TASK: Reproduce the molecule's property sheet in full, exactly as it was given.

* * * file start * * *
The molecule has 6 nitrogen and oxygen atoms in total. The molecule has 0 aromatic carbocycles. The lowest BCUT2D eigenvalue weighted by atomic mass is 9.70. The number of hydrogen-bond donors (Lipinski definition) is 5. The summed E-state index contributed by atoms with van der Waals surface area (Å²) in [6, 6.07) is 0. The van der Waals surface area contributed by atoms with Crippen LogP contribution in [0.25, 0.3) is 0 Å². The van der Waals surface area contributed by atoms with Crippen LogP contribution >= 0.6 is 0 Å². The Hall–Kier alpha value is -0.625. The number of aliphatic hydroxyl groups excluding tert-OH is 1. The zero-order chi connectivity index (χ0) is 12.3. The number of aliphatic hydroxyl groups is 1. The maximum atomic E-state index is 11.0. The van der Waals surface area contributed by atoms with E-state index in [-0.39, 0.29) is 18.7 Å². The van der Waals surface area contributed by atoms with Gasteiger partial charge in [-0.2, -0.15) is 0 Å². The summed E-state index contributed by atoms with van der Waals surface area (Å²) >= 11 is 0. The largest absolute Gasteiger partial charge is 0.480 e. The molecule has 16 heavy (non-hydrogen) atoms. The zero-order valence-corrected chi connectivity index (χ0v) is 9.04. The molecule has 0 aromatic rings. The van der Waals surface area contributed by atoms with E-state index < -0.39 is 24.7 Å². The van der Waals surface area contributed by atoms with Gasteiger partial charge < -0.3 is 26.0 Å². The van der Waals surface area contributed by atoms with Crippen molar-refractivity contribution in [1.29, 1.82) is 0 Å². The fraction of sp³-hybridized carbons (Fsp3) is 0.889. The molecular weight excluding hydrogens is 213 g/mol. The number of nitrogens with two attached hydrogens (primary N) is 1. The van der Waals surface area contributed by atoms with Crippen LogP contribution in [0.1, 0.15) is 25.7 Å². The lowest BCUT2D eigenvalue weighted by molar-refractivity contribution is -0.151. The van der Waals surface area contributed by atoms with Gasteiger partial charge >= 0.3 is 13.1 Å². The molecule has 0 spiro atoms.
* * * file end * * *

The molecule has 6 nitrogen and oxygen atoms in total. The molecule has 0 aromatic carbocycles. The lowest BCUT2D eigenvalue weighted by atomic mass is 9.70. The number of hydrogen-bond donors (Lipinski definition) is 5. The summed E-state index contributed by atoms with van der Waals surface area (Å²) in [6, 6.07) is 0. The van der Waals surface area contributed by atoms with Crippen LogP contribution in [0.25, 0.3) is 0 Å². The van der Waals surface area contributed by atoms with Crippen LogP contribution >= 0.6 is 0 Å². The Hall–Kier alpha value is -0.625. The number of aliphatic hydroxyl groups excluding tert-OH is 1. The zero-order chi connectivity index (χ0) is 12.3. The number of aliphatic hydroxyl groups is 1. The maximum atomic E-state index is 11.0. The van der Waals surface area contributed by atoms with E-state index in [-0.39, 0.29) is 18.7 Å². The van der Waals surface area contributed by atoms with Gasteiger partial charge in [-0.2, -0.15) is 0 Å². The summed E-state index contributed by atoms with van der Waals surface area (Å²) >= 11 is 0. The largest absolute Gasteiger partial charge is 0.480 e. The molecule has 16 heavy (non-hydrogen) atoms. The zero-order valence-corrected chi connectivity index (χ0v) is 9.04. The molecule has 0 aromatic rings. The van der Waals surface area contributed by atoms with E-state index < -0.39 is 24.7 Å². The van der Waals surface area contributed by atoms with Gasteiger partial charge < -0.3 is 26.0 Å². The van der Waals surface area contributed by atoms with Crippen molar-refractivity contribution in [1.29, 1.82) is 0 Å². The fraction of sp³-hybridized carbons (Fsp3) is 0.889. The molecular weight excluding hydrogens is 213 g/mol. The number of nitrogens with two attached hydrogens (primary N) is 1. The van der Waals surface area contributed by atoms with Crippen LogP contribution in [0.1, 0.15) is 25.7 Å². The lowest BCUT2D eigenvalue weighted by molar-refractivity contribution is -0.151. The van der Waals surface area contributed by atoms with Gasteiger partial charge >= 0.3 is 13.1 Å². The molecule has 0 spiro atoms.